Whether the studio goes with a film more like "Prometheus" or "Aliens", there is the potential to make money and because of that, the Alien franchise is not dead. 

;)

Seeing the performance of Covenant, they might go into the 'Prometheus' route.


windebieste
Jul 14, 2017, 12:18:26 AM
Reply #1333 on: Jul 14, 2017, 12:18:26 AM
Q
The end of 'Covenant' strongly hints at what's to come.  Scott has already noted that the Engineers will be returning to find their planet decimated, along with several other factions.  His 'war of the worlds' statement has surfaced more than once, now.  We have already had the first hints at what is to follow.

In this regard, the next movie (and possibly the one after that) will be a major melting pot of all things 'ALIEN' and 'PROMETHEUS'.

-Windebieste.


monkeylove
Jul 14, 2017, 02:25:39 AM
Reply #1334 on: Jul 14, 2017, 02:25:39 AM
Q

My disagreements with this argument;

1. The claim that box office needs 4 x the production budget to be get a sequel is just a theory.   
* We can test the theory of when studios approve sequels by looking at the numbers and seeing when sequels are approved. (From the numbers.com website)
http://www.the-numbers.com/movies/franchise/X-Men#tab=summary
- May 26, 2006   X-Men: The Last Stand, production budget:   $210,000,000, worldwide box office:   $459,359,555, ratio box office/budget = 2.19
Sequel approved.
- May 1, 2009   X-Men Origins: Wolverine, production budget:   $150,000,000, worldwide box office:   $374,825,760, ratio box office/budget = 2.49
Sequel approved.
- Jun 3, 2011   X-Men: First Class, production budget:   $160,000,000   worldwide box office:   $355,408,30   ratio box office/budget = 2.22
Sequel approved.

So, that's two franchises (Star Trek & X-Men) where sequels were approved with box office being about 2.5 x the production budget or even less.   
I could find more examples.

2. A movie makes money from more than just theater box office. There are disk sales (DVD/Blu-ray), streaming, cable broadcast fees, and with science fiction there are merchandising fees from toys and comics.

** Back to "Covenant"; a sequel could happen if its box office gets to 2.5 the production budget. Why? Because there are multiple movies which got sequels (like Batman Begins, Star Trek, X-Men) where that kind of performance got a sequel.

3. The Alien franchise is considered to be one of the top science fiction movie/TV franchises of all time.
http://screenrant.com/greatest-science-fiction-franchises-ever/

The challenge for the Fox studio is to figure out how to release an Alien franchise movie which can get better box office.
Whether the studio goes with a film more like "Prometheus" or "Aliens", there is the potential to make money and because of that, the Alien franchise is not dead.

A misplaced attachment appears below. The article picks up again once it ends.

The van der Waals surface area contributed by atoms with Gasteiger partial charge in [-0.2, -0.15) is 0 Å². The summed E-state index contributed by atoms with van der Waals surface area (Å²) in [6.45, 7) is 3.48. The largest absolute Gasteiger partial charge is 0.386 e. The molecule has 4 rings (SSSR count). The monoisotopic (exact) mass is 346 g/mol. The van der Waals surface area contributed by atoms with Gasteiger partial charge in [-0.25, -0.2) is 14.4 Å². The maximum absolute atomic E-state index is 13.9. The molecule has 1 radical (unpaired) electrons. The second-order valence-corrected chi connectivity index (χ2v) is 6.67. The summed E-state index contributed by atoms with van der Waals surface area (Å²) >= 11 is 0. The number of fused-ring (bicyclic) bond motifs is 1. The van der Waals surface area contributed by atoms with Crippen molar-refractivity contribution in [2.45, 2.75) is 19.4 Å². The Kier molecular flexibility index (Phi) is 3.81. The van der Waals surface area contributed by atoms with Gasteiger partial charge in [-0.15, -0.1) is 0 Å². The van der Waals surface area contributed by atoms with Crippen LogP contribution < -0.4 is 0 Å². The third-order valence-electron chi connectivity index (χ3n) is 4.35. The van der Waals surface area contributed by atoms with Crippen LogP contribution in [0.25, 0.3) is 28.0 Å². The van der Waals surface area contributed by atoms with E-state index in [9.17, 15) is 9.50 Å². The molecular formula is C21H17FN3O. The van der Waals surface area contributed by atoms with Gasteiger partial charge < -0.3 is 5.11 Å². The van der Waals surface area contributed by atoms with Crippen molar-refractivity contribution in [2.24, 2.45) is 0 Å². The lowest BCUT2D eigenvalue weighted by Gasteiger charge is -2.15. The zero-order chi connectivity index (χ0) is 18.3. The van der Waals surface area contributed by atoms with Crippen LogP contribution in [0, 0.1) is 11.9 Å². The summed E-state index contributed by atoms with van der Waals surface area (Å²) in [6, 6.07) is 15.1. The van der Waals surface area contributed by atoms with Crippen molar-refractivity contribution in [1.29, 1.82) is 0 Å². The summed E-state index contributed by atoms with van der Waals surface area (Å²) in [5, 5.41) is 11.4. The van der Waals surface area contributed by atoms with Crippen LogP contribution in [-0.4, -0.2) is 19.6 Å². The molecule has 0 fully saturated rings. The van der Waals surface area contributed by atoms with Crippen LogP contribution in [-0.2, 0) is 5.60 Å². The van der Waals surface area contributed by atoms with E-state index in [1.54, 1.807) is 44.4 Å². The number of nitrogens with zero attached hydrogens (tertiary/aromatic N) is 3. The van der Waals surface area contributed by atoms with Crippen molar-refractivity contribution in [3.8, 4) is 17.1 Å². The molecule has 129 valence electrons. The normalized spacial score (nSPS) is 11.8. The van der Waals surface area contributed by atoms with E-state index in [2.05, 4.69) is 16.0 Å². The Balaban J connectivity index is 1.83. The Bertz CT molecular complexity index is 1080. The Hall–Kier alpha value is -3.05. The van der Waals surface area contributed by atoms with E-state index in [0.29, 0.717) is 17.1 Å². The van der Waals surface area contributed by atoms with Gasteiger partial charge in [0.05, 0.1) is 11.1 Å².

;)

The point isn't that a sequel requires revenues at up to four times the budget. It's that a movie requires revenues at that level in order to profit. For a sequel to be approved, many other factors will be involved, including earnings from other movies produced by the studio, whether or not producers think that they will do better next time, whether or not investors will bite, what other projects are ready to be funded and that might earn more, etc.

Movies do earn from merchandising, but production and marketing involve annual operating costs that need to be paid. Also, studios need to profit to show investors that their businesses are healthy and can afford to expand operations the following year, which is important given the fact that they are competing with each other. It also doesn't help that they are trying to outdo each other with tent-pole flicks each year at expensive ticket prices, and larger budgets needed to make films look expensive and spectacular. That means movies have to earn as fast as possible.

The Alien franchise is one of the best, but that's not shown in the two recent releases. And those two movies were considered only after almost two decades after Alien: Resurrection and after figuring out whether they should make sequels (or something else) or prequels. Meanwhile, the studio tried experimenting by combining aliens and predators.


The end of 'Covenant' strongly hints at what's to come.  Scott has already noted that the Engineers will be returning to find their planet decimated, along with several other factions.  His 'war of the worlds' statement has surfaced more than once, now.  We have already had the first hints at what is to follow.

In this regard, the next movie (and possibly the one after that) will be a major melting pot of all things 'ALIEN' and 'PROMETHEUS'.

-Windebieste.

Reminds me of the present film, which tries to combine aspects of the first two movies plus continue the prequel.

« Last Edit: Jul 14, 2017, 02:29:35 AM by monkeylove »